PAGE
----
5) Decisiontheft

Call it “hovering,” “nannying,” “bullying,” “imposing your views,” “nose-sticking-in,” “thought policing” or just plain “controlling.”  Just like Willful Ignorance is to deny knowledge or choices to yourself, Decisiontheft is denying someone else the ability to make their own decisions for themselves.  It’s a big world, and there’s room on the Internet and off for everyone to go their own way.  But somehow people get it in their heads that they have a moral duty to impose themselves on others, or they have a superiority to lord over others, or that others are somehow property whose decisions they can control.  This sin lurks on forums, telling people that they are not allowed to like both chocolate and vanilla, or to vote Republican and support welfare, or to ‘ship Simon and Jayne.  This sin crops up in overzealous municipalities and helicopter parents, who, instead of educating their subjects, would rather make their decisions for them – like a document editor software that won’t let you intentionally misspell a word.  It crops up, sadly, still, in modern-day slavers, because decisiontheft is the umbrella sin of identity theft, and what is slavery but saying “you are who I say you are?”  But from the slightest contemporary examples to the most grievous and ancient, trying to dictate what someone else can choose for themselves flies in the face of every innovation of this era.

6) Hypocrisy

Every argument you have is practically a matter of public record, and you’re going to openly contradict your supposed morals by doing the opposite?  On video?  Even if this weren’t a sinful affront to the whole notion of communication, that’s just stupid.  Someone has already caught you.  We live in a world in which our discourse, the way we interact with each other, is slowly being conducted on an entirely different plane than everything else.  Words, spoken and written and sung and confessed and debated, are swirled around in this thing called the internet, bouncing between phones and computers and TVs, separated from the objects and people and places that they refer to.  Even if you don’t get caught, by saying one thing (in the internet plane) and doing another (in the reality plane) you help make the internet plane a pointless place that has no bearing on anything.  Every act of hypocrisy helps push us towards a society in which words (HUNH! GOOD GOD Y’ALL!) mean absolutely nothing (SAY IT AGAIN).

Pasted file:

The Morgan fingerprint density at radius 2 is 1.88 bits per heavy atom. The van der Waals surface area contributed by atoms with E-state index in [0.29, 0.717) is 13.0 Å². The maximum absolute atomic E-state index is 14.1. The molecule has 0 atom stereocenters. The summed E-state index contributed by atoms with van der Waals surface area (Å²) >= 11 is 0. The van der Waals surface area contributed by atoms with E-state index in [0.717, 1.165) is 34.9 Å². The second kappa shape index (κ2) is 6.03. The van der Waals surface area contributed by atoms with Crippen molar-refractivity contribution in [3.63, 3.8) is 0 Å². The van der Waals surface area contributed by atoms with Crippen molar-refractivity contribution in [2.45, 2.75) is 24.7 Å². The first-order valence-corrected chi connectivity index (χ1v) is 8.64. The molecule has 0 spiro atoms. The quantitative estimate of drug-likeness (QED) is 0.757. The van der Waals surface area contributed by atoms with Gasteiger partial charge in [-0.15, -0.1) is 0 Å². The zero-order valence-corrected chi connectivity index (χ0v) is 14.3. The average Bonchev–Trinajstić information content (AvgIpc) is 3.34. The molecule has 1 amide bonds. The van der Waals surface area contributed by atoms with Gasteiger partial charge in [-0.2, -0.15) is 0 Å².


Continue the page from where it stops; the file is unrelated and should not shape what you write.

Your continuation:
7) Privacy Invasion

It is becoming very, very, very hard for anyone to hold on to their information, and keep it personal and safe, nowadays.  Every piece of private information that we hold – our secret histories, our financial and health information, every little thing that identifies us, that lets us differentiate betweeen friends and strangers based on who knows how much – is as precious as a diamond, and as easy to destroy as paper.  When everything is recorded online, betraying someone’s trust by outing something about them is the equivalent of cutting off one of their fingers and feeding it to the masses.  You diminish them.  Until such time as we evolve into uploaded-mind-web-beings and share every fact about ourselves with the entire globe, the very fabric of our internet society depends on our ability to keep things off the internet.  Commit this sin, and you better have a damn good reason, or you’re going to hell 4chan.


So that’s my shot at a list.  Yes?  No?  Should I have added “Trolling” or is that a virtue?  Should I have added “Bad Javascript” or “Not Responding to My Facebook RSVP”?  Should there be, as there were classically, a corresponding Seven Virtues (“Originality”?  “Cute Kittens”)?  Thanks.



  1. Put this on Reddit. The internet needs to know!

    1. Reddit? Reddit! I have yet to join the church of Reddit. How do I Reddit it? (I also can probably not do it from work – I already have to schedule my posts in advance from home.)

      1. I’ll do it then :)

        1. Ah! Thank you! You are awesome! It seems time, once I get home, to stop being a holdout on this Reddit thing. I expect much of my time to get consumed.

          1. Your expectations are accurate.

  2. Reddit sent me here. I like.

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  6. Anonymous · · Reply

    I probably see what you mean.